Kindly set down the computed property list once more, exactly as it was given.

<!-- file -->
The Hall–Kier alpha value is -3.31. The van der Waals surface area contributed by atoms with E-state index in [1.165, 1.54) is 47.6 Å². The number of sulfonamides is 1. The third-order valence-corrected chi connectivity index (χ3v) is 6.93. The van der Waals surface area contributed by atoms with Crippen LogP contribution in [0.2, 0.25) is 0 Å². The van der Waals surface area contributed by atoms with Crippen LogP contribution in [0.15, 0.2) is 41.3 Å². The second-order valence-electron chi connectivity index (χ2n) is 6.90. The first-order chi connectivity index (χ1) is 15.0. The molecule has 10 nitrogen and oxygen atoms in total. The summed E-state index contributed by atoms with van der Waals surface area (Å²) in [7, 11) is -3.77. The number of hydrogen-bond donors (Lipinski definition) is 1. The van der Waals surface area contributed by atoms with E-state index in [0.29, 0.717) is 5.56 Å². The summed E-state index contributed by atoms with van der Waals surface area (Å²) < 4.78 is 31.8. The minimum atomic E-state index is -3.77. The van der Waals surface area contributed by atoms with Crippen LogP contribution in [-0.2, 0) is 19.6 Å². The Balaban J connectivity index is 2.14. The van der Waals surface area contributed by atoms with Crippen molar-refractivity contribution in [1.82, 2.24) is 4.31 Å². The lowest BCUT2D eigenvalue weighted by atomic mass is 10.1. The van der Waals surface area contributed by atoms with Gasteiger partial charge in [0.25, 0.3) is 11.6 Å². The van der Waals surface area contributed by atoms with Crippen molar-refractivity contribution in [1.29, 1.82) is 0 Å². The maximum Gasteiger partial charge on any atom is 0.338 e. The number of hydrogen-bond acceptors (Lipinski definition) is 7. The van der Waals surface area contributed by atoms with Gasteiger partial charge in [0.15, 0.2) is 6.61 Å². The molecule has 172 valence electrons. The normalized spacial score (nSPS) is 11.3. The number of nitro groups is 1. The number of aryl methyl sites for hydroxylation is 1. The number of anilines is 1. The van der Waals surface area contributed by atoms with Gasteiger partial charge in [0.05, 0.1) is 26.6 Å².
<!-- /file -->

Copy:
The Hall–Kier alpha value is -3.31. The van der Waals surface area contributed by atoms with E-state index in [1.165, 1.54) is 47.6 Å². The number of sulfonamides is 1. The third-order valence-corrected chi connectivity index (χ3v) is 6.93. The van der Waals surface area contributed by atoms with Crippen LogP contribution in [0.2, 0.25) is 0 Å². The van der Waals surface area contributed by atoms with Crippen LogP contribution in [0.15, 0.2) is 41.3 Å². The second-order valence-electron chi connectivity index (χ2n) is 6.90. The first-order chi connectivity index (χ1) is 15.0. The molecule has 10 nitrogen and oxygen atoms in total. The summed E-state index contributed by atoms with van der Waals surface area (Å²) in [7, 11) is -3.77. The number of hydrogen-bond donors (Lipinski definition) is 1. The van der Waals surface area contributed by atoms with E-state index in [0.29, 0.717) is 5.56 Å². The summed E-state index contributed by atoms with van der Waals surface area (Å²) < 4.78 is 31.8. The minimum atomic E-state index is -3.77. The van der Waals surface area contributed by atoms with Crippen LogP contribution in [-0.2, 0) is 19.6 Å². The Balaban J connectivity index is 2.14. The van der Waals surface area contributed by atoms with Crippen molar-refractivity contribution in [1.82, 2.24) is 4.31 Å². The lowest BCUT2D eigenvalue weighted by atomic mass is 10.1. The van der Waals surface area contributed by atoms with Gasteiger partial charge in [0.25, 0.3) is 11.6 Å². The van der Waals surface area contributed by atoms with Crippen molar-refractivity contribution in [1.29, 1.82) is 0 Å². The maximum Gasteiger partial charge on any atom is 0.338 e. The number of hydrogen-bond acceptors (Lipinski definition) is 7. The van der Waals surface area contributed by atoms with Gasteiger partial charge in [0.15, 0.2) is 6.61 Å². The molecule has 172 valence electrons. The normalized spacial score (nSPS) is 11.3. The number of nitro groups is 1. The number of aryl methyl sites for hydroxylation is 1. The number of anilines is 1. The van der Waals surface area contributed by atoms with Gasteiger partial charge in [0.05, 0.1) is 26.6 Å².